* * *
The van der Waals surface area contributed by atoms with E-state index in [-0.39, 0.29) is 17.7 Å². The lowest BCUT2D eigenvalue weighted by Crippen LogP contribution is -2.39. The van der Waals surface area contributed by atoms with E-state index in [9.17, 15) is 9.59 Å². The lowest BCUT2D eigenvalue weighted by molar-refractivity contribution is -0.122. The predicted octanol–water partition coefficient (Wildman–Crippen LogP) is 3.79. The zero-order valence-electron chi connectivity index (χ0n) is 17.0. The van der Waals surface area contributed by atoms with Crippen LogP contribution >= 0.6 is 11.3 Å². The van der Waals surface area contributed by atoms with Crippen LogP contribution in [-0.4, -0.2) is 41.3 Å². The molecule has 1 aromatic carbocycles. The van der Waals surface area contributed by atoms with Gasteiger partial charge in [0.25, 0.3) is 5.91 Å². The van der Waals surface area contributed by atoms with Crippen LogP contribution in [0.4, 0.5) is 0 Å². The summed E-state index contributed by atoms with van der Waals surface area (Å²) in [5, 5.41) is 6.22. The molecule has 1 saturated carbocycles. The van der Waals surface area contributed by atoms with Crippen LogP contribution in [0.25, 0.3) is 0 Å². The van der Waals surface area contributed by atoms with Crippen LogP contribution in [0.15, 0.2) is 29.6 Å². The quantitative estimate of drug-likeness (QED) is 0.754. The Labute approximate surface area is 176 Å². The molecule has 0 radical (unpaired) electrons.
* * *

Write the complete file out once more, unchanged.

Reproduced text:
The van der Waals surface area contributed by atoms with E-state index in [-0.39, 0.29) is 17.7 Å². The lowest BCUT2D eigenvalue weighted by Crippen LogP contribution is -2.39. The van der Waals surface area contributed by atoms with E-state index in [9.17, 15) is 9.59 Å². The lowest BCUT2D eigenvalue weighted by molar-refractivity contribution is -0.122. The predicted octanol–water partition coefficient (Wildman–Crippen LogP) is 3.79. The zero-order valence-electron chi connectivity index (χ0n) is 17.0. The van der Waals surface area contributed by atoms with Crippen LogP contribution >= 0.6 is 11.3 Å². The van der Waals surface area contributed by atoms with Crippen LogP contribution in [-0.4, -0.2) is 41.3 Å². The molecule has 1 aromatic carbocycles. The van der Waals surface area contributed by atoms with Gasteiger partial charge in [0.25, 0.3) is 5.91 Å². The van der Waals surface area contributed by atoms with Crippen LogP contribution in [0.4, 0.5) is 0 Å². The summed E-state index contributed by atoms with van der Waals surface area (Å²) in [5, 5.41) is 6.22. The molecule has 1 saturated carbocycles. The van der Waals surface area contributed by atoms with Crippen LogP contribution in [0.25, 0.3) is 0 Å². The van der Waals surface area contributed by atoms with Crippen LogP contribution in [0.15, 0.2) is 29.6 Å². The quantitative estimate of drug-likeness (QED) is 0.754. The Labute approximate surface area is 176 Å². The molecule has 0 radical (unpaired) electrons.